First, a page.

tel: 01623 862577

sara@writecommunications.co.uk

FAQs

What is copywriting and why do I need a copywriter?

Words are the most important part of customer communication, in print and on the web. Copywriting can be defined as presenting words to best communicate a marketing concept, such as on a website, in a brochure or in a press release. Copy in this context refers to written material on a website or email or in any other form of publishing, such as magazines, advertising, books, reports, etc. Copy is a term simply used to differentiate the words from photographs, or other elements of layout and design.

Producing effective written communications is a real skill – you may know what you want to say but possibly not the best way of saying it. A copywriter can help you clarify what you want to say and find the right words to help you convey your message.


What is copy editing and why do I need a copy editor?

A copy editor makes sure that an author’s raw text, or copy, is correct in terms of spelling and grammar and is easy to read so that readers can grasp his or her ideas. A copy editor also tries to prevent embarrassing errors of fact, alerts the publisher to any possible legal problems and ensures that the typesetter or printer can do a good job.

A typical list of copy editing tasks might include:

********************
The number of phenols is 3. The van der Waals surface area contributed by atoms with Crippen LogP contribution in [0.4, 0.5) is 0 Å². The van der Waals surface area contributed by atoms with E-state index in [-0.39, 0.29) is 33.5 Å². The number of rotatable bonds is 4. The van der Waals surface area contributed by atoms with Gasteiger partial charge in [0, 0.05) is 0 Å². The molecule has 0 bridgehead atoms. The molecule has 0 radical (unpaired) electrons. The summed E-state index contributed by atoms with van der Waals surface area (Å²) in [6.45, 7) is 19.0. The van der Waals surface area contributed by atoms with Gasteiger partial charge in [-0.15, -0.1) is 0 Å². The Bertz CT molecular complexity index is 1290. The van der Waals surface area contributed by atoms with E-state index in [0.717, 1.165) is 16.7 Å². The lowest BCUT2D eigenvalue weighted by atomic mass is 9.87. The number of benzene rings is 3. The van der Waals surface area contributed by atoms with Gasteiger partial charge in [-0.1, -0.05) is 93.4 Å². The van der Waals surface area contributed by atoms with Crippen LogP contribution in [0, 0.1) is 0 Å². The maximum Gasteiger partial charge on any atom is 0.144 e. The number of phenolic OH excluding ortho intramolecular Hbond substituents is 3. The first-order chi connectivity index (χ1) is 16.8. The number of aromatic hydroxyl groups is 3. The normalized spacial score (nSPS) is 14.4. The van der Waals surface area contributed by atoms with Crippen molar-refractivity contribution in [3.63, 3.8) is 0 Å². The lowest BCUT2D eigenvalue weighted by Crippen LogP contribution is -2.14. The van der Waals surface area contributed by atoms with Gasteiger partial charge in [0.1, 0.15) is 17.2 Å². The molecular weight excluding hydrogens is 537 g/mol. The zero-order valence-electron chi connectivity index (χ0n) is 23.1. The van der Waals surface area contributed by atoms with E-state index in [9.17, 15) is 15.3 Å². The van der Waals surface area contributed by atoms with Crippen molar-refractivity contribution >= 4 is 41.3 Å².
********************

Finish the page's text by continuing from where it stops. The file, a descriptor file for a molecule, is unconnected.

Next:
• improving the language and the structure to make the text concise, readable, unambiguous and suitable for its audience;
  • checking that web links work and that they are appropriate;
  • checking basic facts;
  • raising queries about things I’m not able to resolve;
  • flagging up possible legal issues, such as copyright infringement, libel, etc.

What is proofreading and why do I need a proofreader?

The importance of having a professional proofreader look over your work before you publish cannot be over-estimated. A fresh pair of eyes will spot all sorts of errors and inconsistencies that the writer may not have seen and save you from potentially embarrassing mistakes.

A typical list of proofreading tasks might include:

  • reading through the text, either against the original document or ‘blind’;
  • making sure that all pages are present, page headings are correct and consistent and page numbers are consecutive;
  • ensuring that errors already marked on the edited document have been corrected;
  • correcting any remaining spelling, grammar or punctuation errors;
  • following or create a style guide to ensure consistency;
  • cross-checking the table of contents against all headings;
  • checking that page, word and column breaks are not confusing and that the page layout is satisfactory.